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Recent public controversies over three of Ireland’s largest charities – National Maternity Hospital, St Vincent’s Healthcare Group and St John of God Community Service has generated a lot of debate and questions over the ownership, control, accountability, independence, ethos and values of these organisations. Many of these important questions are still being played out.

 

Having a robust public discussion about the governance structures and arrangements is healthy and beneficial, even if at times, the debate gets caught up in sensational headlines and ill-informed and inaccurate comment and opinion masquerading as fact.

 

These are very big organisations providing essential healthcare and social services to the Irish public. In 2015, these three organisations received over €400 million from the State for the provision of these services. The scale of this funding raises some very legitimate questions regarding the level and nature of government control, accountability and oversight of these monies and the services commissioned by the State. Indeed questions about the level of control and accountability goes beyond the actual provision of the commissioned services and extends to how the organisations are governed and managed.

 

The recent Benefacts Analysis Report on the Irish non-profit sector[1] has identified the concept of “quasi- public bodies“. These are nonprofit bodies that provide services to the public but operate on special terms with government in as much as their voluntary boards do not exercise control over the remuneration of their employees. These organisations are the so called “Section 38” providers of health and social care services, the higher education institutions and the local providers of family support, drug rehabilitation, citizens’ advice and other local development supports and services, directly established by government. Benefacts has identified 347 of these quasi-public bodies. They account for just 2% of the 19,505 organisations included in the Benefacts Database of Irish nonprofits but they receive more than 70% of the reported income from government by all non-profits which in 2015 amounted to €5.3 billion.

 

These “quasi-public bodies” are all non-profit organisations operating as companies limited by guarantee with no share capital and/or as registered charities. They are in the business of organising and delivering complex services on a large scale, employing hundreds/thousands of staff and dealing with an extensive range of risks and regulatory requirements.

 

They are all governed by voluntary boards of directors and trustees. The duties and responsibilities of these voluntary directors and trustees are comprehensive and onerous. The level of oversight and control that these board directors and trustees are required to exercise is raising the question of the suitability and effectiveness of our current governance and legal structures for the delivery of large scale and complex health and social services. For example, how much time do we think is necessary and appropriate for the unpaid voluntary non-executive directors/trustees of a hospital or disability services provider to devote to meeting their legal and governance responsibilities of leadership, control and accountability? Is 10-15 hours a month or a week sufficient? What are the skill sets and supports that need to be in place? Is there a sufficient pool of people available with the required skills and experience who also have the ability and willingness to commit the necessary time to take on the governance responsibility for these important but very complex organisations?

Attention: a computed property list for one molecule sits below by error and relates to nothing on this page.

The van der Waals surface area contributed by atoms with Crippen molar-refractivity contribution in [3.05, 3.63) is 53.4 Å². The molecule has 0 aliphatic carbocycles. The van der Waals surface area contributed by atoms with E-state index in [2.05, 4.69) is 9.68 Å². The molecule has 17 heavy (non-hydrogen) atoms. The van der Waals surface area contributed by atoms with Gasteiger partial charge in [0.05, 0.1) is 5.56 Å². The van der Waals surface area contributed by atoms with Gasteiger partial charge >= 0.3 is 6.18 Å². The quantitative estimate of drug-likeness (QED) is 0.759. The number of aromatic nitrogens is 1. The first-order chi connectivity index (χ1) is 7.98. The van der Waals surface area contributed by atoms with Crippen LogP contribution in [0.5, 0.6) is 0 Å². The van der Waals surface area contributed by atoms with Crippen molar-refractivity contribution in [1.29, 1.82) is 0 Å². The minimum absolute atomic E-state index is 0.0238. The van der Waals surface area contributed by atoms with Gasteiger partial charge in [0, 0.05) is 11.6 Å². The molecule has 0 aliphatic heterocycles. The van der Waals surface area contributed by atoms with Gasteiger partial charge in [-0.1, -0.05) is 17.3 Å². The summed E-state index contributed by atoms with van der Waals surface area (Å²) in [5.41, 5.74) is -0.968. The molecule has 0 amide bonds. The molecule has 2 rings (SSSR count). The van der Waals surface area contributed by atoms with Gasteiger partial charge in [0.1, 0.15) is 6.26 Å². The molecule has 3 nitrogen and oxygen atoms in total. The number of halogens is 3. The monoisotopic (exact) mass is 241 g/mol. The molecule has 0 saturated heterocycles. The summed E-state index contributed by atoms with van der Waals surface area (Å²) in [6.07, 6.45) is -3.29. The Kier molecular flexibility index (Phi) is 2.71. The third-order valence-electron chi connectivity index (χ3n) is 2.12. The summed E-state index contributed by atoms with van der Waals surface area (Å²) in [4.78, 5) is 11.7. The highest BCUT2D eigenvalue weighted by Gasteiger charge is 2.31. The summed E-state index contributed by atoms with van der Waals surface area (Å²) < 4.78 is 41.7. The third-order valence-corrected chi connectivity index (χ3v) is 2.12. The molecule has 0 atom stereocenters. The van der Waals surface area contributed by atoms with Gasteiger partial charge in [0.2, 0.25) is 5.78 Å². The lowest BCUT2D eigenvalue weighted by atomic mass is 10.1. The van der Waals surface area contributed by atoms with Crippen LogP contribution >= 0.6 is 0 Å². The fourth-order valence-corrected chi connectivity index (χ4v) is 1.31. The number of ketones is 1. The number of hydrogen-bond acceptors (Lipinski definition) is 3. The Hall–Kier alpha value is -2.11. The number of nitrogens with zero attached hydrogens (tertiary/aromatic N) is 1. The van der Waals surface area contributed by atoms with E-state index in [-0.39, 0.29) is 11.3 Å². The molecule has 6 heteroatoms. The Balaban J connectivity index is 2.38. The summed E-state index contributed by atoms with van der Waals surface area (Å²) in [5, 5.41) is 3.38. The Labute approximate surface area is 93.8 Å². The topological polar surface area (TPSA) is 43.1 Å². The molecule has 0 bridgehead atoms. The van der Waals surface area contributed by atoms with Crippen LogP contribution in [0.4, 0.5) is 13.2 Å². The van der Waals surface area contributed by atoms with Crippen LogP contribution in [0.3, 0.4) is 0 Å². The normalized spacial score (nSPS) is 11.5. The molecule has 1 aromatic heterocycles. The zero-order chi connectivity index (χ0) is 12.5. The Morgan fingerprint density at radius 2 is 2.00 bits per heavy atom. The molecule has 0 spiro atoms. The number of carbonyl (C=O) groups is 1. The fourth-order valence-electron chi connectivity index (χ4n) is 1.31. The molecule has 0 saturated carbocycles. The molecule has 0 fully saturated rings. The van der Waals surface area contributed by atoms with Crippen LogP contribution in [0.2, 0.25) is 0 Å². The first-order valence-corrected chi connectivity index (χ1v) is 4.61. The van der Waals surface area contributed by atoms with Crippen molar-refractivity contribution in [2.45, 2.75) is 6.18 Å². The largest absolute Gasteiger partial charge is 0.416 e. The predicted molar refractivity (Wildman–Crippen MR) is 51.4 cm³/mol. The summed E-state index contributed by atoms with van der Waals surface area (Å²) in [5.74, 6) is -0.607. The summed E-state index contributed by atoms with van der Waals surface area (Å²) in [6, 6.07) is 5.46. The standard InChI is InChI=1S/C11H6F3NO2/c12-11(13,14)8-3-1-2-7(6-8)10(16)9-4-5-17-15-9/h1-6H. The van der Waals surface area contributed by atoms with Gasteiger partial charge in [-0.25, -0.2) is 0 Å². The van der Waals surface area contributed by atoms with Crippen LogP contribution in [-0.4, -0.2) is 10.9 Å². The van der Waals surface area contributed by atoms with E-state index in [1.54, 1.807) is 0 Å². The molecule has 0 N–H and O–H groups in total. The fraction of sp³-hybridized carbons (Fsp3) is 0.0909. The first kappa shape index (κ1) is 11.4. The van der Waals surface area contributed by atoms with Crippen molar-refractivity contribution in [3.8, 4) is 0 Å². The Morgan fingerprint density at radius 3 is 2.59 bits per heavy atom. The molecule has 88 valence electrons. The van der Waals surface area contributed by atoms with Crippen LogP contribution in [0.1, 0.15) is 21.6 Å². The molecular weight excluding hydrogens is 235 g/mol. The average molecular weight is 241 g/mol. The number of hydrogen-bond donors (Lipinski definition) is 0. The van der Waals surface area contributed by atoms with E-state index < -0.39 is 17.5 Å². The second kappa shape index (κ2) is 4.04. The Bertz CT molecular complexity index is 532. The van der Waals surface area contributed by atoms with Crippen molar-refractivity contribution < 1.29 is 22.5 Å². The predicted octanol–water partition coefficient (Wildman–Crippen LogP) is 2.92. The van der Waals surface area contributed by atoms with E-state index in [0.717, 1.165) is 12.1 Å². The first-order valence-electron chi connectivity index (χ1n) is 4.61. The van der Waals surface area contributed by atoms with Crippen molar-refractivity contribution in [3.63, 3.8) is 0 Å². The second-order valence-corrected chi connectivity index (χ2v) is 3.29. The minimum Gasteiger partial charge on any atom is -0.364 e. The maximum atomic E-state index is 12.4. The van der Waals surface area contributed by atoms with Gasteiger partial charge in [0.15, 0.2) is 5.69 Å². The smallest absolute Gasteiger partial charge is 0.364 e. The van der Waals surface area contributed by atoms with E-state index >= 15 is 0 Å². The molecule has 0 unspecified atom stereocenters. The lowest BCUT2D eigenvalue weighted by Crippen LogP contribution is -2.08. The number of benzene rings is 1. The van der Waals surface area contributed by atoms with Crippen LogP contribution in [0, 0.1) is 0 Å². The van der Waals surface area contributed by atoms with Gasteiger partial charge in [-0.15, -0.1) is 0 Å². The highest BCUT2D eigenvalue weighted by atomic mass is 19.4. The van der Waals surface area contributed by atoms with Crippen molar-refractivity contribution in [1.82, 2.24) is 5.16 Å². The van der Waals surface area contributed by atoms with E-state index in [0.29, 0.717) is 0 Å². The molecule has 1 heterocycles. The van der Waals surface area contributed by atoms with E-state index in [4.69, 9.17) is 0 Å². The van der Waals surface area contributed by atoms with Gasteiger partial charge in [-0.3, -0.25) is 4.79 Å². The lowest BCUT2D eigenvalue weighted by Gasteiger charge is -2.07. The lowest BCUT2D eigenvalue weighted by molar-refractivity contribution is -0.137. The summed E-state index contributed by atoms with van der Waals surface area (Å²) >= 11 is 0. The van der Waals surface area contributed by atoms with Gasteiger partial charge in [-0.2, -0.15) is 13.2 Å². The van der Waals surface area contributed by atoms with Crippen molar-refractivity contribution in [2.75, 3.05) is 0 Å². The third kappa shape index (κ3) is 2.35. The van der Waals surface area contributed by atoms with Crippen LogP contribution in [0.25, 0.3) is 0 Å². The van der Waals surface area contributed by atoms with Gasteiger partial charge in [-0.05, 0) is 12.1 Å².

Given the complexity, the depth of responsibilities, the time commitment and the range of risks including the risk to one’s personal reputation, are our expectations and ask of these volunteers excessive and unrealistic?

 

In the UK, there is an emergence of a debate around the concept of having both non- executive and executive directors on the boards of larger charities and non-profit organisations. It is quite a controversial concept. One that has its advocates and opponents. A mix of executive and non-executive on boards is the accepted governance practice in “for-profit” private sector organisations, but it is still very much a taboo topic in Ireland.

 

In light of recent controversies and concerns over the governance of Irish charities and non-profits and the increasing complexity and depth of responsibility being required of our own volunteer directors and trustees, I am becoming increasingly of the view that our current governance and legal models are no longer fit for purpose. I believe it is time to have a look at their suitability and practicality. It is another topic that merits consideration by the consultative panel on the governance of charities[2].

 

In this piece I have focused on issues for the larger non-profit organisations, but there are also governance issues and questions over the appropriateness of our current legal structures for smaller non-profits which merit a separate article.

 

 

 

Diarmaid Ó Corrbuí, CEO Carmichael Centre

 

 

 

 

 




[1] Benefacts Nonprofit Sector Analysis 2017

[2] Charities Regulator; CONSULTATIVE PANEL ON THE GOVERNANCE OF CHARITABLE ORGANISATIONS https://www.charitiesregulatoryauthority.ie/en/cra/pages/wp17000006

 

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